The recent case of the NatWest Three has led to
confusion over the scope of D&O cover.
The furore caused by the extradition of three British bankers to the US has sparked a major debate on the extent to which directors' & officers' (D&O) policies cover the costs of defending and appealing extradition. Boardrooms are seeking confirmation on the circumstances that would constitute a valid claim. “Some of the confusion surrounding D&O liability stems from the wording in the policies not being clear in relation to extradition,” says Nick Foord-Kelcey, Marsh's European D&O practice leader.
According to Maria Ross, a lawyer at Norton Rose, D&O policies should, in principle, cover the costs of extradition defence, but she warns it is not a situation that is specifically worded. “It's down to interpretation, I think it would be covered but there might be ambiguity.”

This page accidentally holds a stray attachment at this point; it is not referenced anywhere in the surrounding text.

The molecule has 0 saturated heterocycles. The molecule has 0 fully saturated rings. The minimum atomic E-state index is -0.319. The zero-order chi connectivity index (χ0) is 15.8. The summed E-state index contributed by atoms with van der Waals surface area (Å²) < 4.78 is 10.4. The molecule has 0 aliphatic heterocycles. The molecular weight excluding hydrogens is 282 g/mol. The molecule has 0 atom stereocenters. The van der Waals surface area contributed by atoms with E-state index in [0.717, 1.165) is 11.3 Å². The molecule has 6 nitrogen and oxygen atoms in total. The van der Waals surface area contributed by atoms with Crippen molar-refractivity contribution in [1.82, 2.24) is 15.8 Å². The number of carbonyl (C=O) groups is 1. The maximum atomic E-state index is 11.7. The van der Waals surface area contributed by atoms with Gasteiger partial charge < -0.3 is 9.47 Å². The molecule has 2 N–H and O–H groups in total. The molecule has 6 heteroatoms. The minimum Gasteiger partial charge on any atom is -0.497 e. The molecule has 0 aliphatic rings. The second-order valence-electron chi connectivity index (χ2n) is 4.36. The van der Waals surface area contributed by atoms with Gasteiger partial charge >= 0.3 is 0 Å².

Marsh is pushing for greater clarity in D&O policy wording to confirm whether cover will be provided for opposing extradition and offering a bail bond. In the case of the “NatWest Three”, the bankers, who were extradited through a fast-track system, have been told to stump up $1m or guarantees, or face jail. The trio are accused of advising their former employer, NatWest, to sell part of a company owned by collapsed energy giant Enron for less than it was worth.
In the same way D&O policy wordings became clearer on whether they would cover the costs of regulatory investigations, Foord-Kelcey is advising that policies become clearer on extradition. “It is important to be cautious, to take advice and consider amending or extending the D&O policy to achieve clarity,” he said. And it appears that his advice is being heeded. Ross explains she is currently looking at some new, and very recently revised, D&O policy wording where costs to fight an extradition order are explicitly covered. However, in this example, the costs that relate to extradition had a sub-limit of 20% of the total aggregate limit.